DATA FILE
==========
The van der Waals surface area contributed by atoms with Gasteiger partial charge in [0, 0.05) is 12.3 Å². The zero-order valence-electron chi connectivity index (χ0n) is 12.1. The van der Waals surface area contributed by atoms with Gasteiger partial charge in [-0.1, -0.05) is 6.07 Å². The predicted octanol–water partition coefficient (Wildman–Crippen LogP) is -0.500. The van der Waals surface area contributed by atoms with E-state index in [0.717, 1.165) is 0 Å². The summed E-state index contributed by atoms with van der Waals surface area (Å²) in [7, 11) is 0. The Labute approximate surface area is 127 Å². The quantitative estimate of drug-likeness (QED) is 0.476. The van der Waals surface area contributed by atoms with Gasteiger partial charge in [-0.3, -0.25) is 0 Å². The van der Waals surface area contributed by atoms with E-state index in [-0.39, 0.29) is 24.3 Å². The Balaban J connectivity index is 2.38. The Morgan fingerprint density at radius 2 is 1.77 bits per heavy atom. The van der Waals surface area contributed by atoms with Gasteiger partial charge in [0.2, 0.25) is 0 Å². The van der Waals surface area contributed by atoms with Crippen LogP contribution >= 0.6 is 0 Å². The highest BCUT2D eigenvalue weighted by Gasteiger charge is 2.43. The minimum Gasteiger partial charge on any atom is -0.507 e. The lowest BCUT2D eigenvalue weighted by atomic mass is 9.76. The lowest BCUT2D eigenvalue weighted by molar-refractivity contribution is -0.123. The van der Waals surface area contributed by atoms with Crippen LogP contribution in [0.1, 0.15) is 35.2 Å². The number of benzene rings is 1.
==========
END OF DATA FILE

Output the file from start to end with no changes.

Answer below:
The van der Waals surface area contributed by atoms with Gasteiger partial charge in [0, 0.05) is 12.3 Å². The zero-order valence-electron chi connectivity index (χ0n) is 12.1. The van der Waals surface area contributed by atoms with Gasteiger partial charge in [-0.1, -0.05) is 6.07 Å². The predicted octanol–water partition coefficient (Wildman–Crippen LogP) is -0.500. The van der Waals surface area contributed by atoms with E-state index in [0.717, 1.165) is 0 Å². The summed E-state index contributed by atoms with van der Waals surface area (Å²) in [7, 11) is 0. The Labute approximate surface area is 127 Å². The quantitative estimate of drug-likeness (QED) is 0.476. The van der Waals surface area contributed by atoms with Gasteiger partial charge in [-0.3, -0.25) is 0 Å². The van der Waals surface area contributed by atoms with E-state index in [-0.39, 0.29) is 24.3 Å². The Balaban J connectivity index is 2.38. The Morgan fingerprint density at radius 2 is 1.77 bits per heavy atom. The van der Waals surface area contributed by atoms with Gasteiger partial charge in [0.2, 0.25) is 0 Å². The van der Waals surface area contributed by atoms with Crippen LogP contribution >= 0.6 is 0 Å². The highest BCUT2D eigenvalue weighted by Gasteiger charge is 2.43. The minimum Gasteiger partial charge on any atom is -0.507 e. The lowest BCUT2D eigenvalue weighted by atomic mass is 9.76. The lowest BCUT2D eigenvalue weighted by molar-refractivity contribution is -0.123. The van der Waals surface area contributed by atoms with Crippen LogP contribution in [0.1, 0.15) is 35.2 Å². The number of benzene rings is 1.